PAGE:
Bow Building Book – Traditional Bowyer’s Handbook

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Bow Building Book – Traditional Bowyer’s Handbook

bow building bookIt’s finally here! My new bow building book, Traditional Bowyer’s Handbook, will guide you through the entire process of building a wood selfbow. The book starts off with a chapter on finding bow wood. No mater where you live in the country, you’ve got something close by that will make a bow. This chapter discusses many different species that can be found throughout the country and gives insight into how these woods can be used to make a great shooting bow.

The vast majority of my bow making experience has been with Osage, pacific yew, Eastern redcedar, persimmon, hickory, and a few other species. There are many, many more that I have very little or no firsthand experience with. For these species, such as ocean spray, vine maple, etc. I’ve included descriptions by a number of very knowledgeable bowyers from across the country.

Each of the woods we will discuss have different bow making qualities and, if we take those qualities into account, they’ll all make good bows. In order to help you decide which wood is best for you, I’ll rate each with a difficulty level (high, med, low) and give an explanation for the rating. Because there are often regional variations in common names, I’ll also include the globally accepted Latin names in parentheses just so we’re all on the same page. We’ll start with the most well-known, and go from there. Clay Hayes – Traditional Bowyer’s Handbook

In addition to all the basics you’ll need to start and finish your own wood selfbow, this bow building book has chapters showing how to build a two piece take down selfbow, a flimish twist bow string (without a jig), wood arrows and more. This new bow building book is available through Amazon (click here). Signed copies will be available here on the website in early December.

I’d really like to thank the guys that contributed to this books section on Bow Woods and elseware. Below, you’ll find links to their sites. Check them out, there’s a lot of knowledge there.

Weylin Olive is a bowyer, archer and bow hunter. He is the owner of Swiftwood Bows which specializes in high quality bows made of yew, osage and other premium bow woods as well as passing on the craft and tradition to others. He lives in Western Oregon where he lives close to the land with his wife and two children. He loves to be out in the woods chasing elk, stump shooting and looking for more bow wood.

Ryan Gill is also known on various primitive and traditional archery sites as Twistedlimbs, named for the character selfbows he enjoys making and hunting with.  From flint knapping to bowyering, Ryan does a great job capturing the original skills and adding a modern twist to appeal to the “modern” primitive archer. He makes and sells primitive archery gear on his website and also takes custom orders.  He specializes in primitive bows, knapped arrowheads chipped from flint, chert, and obsidian, matched sets of river cane and bamboo arrows, fur quivers,  atlatls, and just about anything else primitive. Check out his site at Gill’s Primitive Archery.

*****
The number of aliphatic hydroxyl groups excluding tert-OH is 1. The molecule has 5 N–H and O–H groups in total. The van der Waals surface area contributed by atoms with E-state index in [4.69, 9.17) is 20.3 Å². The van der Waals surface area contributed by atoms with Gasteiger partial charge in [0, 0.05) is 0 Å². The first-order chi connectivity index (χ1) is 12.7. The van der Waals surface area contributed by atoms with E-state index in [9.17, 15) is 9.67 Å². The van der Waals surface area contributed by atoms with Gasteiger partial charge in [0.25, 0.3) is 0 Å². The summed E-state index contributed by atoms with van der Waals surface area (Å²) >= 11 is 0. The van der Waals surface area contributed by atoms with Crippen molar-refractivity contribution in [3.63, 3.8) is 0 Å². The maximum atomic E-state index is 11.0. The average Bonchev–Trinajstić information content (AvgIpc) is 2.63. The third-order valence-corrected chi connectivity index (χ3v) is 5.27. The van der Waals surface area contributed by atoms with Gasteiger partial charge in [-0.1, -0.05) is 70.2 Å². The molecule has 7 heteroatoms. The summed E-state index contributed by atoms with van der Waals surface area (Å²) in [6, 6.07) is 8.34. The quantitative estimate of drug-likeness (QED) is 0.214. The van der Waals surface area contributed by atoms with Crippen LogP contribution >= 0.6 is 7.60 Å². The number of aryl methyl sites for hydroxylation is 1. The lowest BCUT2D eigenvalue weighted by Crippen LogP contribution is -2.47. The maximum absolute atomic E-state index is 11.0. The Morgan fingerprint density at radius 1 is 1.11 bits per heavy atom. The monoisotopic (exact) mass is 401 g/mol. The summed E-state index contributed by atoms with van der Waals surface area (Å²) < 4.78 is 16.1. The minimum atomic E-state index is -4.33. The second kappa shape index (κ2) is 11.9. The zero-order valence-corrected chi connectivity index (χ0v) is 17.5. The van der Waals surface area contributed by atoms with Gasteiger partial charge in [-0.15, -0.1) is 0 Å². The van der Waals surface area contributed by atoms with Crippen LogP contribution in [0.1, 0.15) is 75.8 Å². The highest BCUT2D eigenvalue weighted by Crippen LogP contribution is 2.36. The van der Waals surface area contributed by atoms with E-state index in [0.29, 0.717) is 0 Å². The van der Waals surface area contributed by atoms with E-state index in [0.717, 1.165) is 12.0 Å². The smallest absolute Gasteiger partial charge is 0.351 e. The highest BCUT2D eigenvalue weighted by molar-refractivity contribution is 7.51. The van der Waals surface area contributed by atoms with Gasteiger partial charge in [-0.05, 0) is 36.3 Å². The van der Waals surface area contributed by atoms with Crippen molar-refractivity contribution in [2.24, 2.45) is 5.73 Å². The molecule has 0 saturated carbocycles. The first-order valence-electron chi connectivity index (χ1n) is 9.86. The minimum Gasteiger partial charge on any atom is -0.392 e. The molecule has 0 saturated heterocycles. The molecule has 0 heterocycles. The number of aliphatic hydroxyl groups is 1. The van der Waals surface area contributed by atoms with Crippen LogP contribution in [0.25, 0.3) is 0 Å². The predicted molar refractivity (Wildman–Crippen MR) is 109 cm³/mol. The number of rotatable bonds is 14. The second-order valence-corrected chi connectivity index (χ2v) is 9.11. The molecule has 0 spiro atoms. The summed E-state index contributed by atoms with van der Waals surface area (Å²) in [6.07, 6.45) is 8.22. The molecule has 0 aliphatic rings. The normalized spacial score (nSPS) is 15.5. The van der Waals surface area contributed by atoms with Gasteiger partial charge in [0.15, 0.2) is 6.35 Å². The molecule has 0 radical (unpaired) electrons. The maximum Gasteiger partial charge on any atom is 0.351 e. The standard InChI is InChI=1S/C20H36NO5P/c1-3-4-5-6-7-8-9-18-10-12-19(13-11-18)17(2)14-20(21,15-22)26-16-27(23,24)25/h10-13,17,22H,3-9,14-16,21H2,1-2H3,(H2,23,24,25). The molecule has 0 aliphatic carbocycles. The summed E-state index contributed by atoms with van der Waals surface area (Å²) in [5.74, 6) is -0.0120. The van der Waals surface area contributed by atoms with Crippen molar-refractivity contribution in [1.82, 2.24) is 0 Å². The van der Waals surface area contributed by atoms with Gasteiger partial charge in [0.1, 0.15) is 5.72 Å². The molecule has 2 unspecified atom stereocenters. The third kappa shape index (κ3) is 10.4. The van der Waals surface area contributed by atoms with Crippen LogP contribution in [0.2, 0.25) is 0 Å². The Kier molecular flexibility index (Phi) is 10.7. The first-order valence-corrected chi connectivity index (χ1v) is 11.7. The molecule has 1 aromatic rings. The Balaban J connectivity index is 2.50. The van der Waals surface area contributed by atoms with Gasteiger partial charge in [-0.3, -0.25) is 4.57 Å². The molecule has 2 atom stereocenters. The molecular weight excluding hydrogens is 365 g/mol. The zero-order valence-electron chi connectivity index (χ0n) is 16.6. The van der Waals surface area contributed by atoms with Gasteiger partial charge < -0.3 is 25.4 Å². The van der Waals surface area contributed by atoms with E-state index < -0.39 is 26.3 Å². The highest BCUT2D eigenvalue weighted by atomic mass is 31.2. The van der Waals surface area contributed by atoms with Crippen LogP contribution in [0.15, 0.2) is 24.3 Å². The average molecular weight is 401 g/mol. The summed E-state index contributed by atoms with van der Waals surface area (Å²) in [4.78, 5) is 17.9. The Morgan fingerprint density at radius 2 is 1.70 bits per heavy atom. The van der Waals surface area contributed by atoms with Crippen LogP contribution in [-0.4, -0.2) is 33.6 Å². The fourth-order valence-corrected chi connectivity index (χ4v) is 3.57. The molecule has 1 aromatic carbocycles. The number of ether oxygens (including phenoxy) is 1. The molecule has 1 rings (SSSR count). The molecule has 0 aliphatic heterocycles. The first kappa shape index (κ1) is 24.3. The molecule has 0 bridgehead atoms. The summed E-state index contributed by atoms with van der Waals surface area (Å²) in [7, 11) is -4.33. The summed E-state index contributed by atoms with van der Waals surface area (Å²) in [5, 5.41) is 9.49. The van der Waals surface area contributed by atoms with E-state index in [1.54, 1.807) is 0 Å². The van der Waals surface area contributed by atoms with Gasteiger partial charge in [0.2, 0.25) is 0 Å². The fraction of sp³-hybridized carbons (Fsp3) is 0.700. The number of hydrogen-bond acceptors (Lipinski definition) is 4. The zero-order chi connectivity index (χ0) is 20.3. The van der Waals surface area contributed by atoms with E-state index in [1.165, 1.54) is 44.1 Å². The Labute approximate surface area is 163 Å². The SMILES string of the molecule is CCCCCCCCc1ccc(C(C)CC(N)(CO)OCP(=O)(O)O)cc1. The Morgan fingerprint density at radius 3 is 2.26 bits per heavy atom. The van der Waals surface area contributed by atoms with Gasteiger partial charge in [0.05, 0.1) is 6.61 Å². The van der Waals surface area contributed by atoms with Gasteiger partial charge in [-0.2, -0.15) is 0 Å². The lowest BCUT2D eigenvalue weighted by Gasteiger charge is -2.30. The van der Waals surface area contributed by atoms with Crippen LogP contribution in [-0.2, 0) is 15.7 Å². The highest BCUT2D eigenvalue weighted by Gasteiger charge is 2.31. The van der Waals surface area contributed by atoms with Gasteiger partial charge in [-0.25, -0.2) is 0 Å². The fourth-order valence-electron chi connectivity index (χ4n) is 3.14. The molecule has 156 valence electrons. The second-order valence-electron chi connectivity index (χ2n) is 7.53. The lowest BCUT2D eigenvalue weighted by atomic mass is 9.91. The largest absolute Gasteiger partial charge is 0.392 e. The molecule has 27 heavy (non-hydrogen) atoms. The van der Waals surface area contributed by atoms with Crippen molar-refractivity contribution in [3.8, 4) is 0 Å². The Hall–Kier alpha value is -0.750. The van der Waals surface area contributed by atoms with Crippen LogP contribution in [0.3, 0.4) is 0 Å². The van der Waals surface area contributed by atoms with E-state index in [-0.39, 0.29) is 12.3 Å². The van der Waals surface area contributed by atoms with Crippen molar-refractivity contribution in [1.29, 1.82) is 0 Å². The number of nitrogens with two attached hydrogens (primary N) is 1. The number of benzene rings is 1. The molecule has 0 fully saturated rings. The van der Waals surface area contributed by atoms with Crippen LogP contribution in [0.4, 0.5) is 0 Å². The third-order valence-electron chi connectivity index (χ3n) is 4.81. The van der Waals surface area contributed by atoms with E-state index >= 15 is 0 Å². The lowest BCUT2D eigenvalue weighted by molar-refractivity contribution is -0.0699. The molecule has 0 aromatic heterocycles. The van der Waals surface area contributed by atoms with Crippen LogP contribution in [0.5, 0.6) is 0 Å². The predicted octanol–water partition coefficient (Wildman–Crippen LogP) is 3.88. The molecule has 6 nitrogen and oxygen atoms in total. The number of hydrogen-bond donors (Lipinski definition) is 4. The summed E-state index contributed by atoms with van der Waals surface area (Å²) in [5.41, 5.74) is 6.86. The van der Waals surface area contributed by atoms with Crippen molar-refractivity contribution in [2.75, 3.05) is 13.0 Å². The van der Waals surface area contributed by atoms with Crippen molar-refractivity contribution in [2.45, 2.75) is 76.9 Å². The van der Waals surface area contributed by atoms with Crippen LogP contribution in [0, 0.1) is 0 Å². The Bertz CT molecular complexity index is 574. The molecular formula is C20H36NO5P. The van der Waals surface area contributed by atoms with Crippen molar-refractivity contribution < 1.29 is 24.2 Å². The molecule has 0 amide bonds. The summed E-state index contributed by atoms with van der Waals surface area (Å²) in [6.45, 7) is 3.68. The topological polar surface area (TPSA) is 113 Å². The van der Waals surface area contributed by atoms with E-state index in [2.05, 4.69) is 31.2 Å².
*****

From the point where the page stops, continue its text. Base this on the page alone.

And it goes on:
Jim Rempp is an excellent bowyer based out of Missoula Montana. He owns and operates Hamstring Archery, building custom bows and giving bow building lessons.

Andy Ponce owns and operates Addictive Archery, a Traditional Archery Supplier specializing in custom arrows of all materials, including footed wood arrows, carbon and aluminum. Each arrow is hand made and finished for the highest quality. If you’re looking for the right arrow for your Recurve, Long Bow, Self Bow or Compound Bow, Andy makes some of the best arrows around. All the products in our store have been tested and are items we personally use. If you have any questions or comments feel free to contact us. Check back often as our inventory is expanding.

Mark Smeltzer is owner operator of, His goal is to provide all archers , whether it’s a laminated glass bow or a selfbow the highest quality possible, best shooting bow possible. My laminated glass bows are a proven design that is fast, quiet and stable. I will not settle for less than perfect on the quality of the craftsmanship of my bows. I know that if you compare my Talon, Gazelle or Cobra to any modern glass bow out there you will be sold!

By | 2017-11-20T14:13:07+00:00 November 20th, 2017|Primitive Archery, Traditional Archery|2 Comments

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  1. Ron Marcella January 3, 2018 at 3:41 pm

    Hey Clay I am just getting into building of self bows and for Christmas my wife bought me your Traditional Bowyers Handbook, this is an awesome read with a great deal of information. It is only January 3rd and I have already read it cover to cover twice. 🙂 I have a good friend that builds top quality laminate bows and I have been around it for a few years so I have all of the basic knowledge however I am going to start (as per your recommendation) by building a couple of board bows, then move to a Hickory Self Bow as I have good access to Hickory on my property and as you have taught me already, I don’t have to worry about following a growth ring with Hickory so it should be just a little bit easier to start. Once I have been able to build a few successful Hickory bows I want to move on and build Osage Self Bows. I am just getting started building bows and it might be a little later in life as I am 57 years young but I am excited like a little kid at Christmas to get started. Thank you for all of the great information and keep all of the You Tube videos coming I have watched everyone to date and thoroughly enjoy them. Shoot Straight..

  2. admin January 4, 2018 at 8:48 am

    Thanks Ron and good luck on your bow building journey. It’s a fun one with lots to learn!

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